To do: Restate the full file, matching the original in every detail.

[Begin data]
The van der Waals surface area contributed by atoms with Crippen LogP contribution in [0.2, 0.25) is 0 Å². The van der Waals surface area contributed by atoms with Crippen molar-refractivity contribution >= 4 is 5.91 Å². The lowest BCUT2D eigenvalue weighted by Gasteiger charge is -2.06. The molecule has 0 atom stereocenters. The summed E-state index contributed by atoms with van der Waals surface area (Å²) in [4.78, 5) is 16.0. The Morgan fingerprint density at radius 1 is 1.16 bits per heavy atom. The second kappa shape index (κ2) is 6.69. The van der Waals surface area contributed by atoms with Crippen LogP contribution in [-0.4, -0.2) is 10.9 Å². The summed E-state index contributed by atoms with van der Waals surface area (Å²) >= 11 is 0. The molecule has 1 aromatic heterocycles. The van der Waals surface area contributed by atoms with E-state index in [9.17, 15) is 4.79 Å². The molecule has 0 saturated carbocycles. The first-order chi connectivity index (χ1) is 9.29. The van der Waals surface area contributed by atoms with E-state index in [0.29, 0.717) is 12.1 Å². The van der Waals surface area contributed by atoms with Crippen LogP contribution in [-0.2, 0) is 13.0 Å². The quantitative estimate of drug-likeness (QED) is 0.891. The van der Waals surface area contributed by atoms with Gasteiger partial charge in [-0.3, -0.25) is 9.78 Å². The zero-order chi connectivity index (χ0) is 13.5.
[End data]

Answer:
The van der Waals surface area contributed by atoms with Crippen LogP contribution in [0.2, 0.25) is 0 Å². The van der Waals surface area contributed by atoms with Crippen molar-refractivity contribution >= 4 is 5.91 Å². The lowest BCUT2D eigenvalue weighted by Gasteiger charge is -2.06. The molecule has 0 atom stereocenters. The summed E-state index contributed by atoms with van der Waals surface area (Å²) in [4.78, 5) is 16.0. The Morgan fingerprint density at radius 1 is 1.16 bits per heavy atom. The second kappa shape index (κ2) is 6.69. The van der Waals surface area contributed by atoms with Crippen LogP contribution in [-0.4, -0.2) is 10.9 Å². The summed E-state index contributed by atoms with van der Waals surface area (Å²) >= 11 is 0. The molecule has 1 aromatic heterocycles. The van der Waals surface area contributed by atoms with E-state index in [9.17, 15) is 4.79 Å². The molecule has 0 saturated carbocycles. The first-order chi connectivity index (χ1) is 9.29. The van der Waals surface area contributed by atoms with E-state index in [0.29, 0.717) is 12.1 Å². The van der Waals surface area contributed by atoms with Crippen LogP contribution in [-0.2, 0) is 13.0 Å². The quantitative estimate of drug-likeness (QED) is 0.891. The van der Waals surface area contributed by atoms with Gasteiger partial charge in [-0.3, -0.25) is 9.78 Å². The zero-order chi connectivity index (χ0) is 13.5.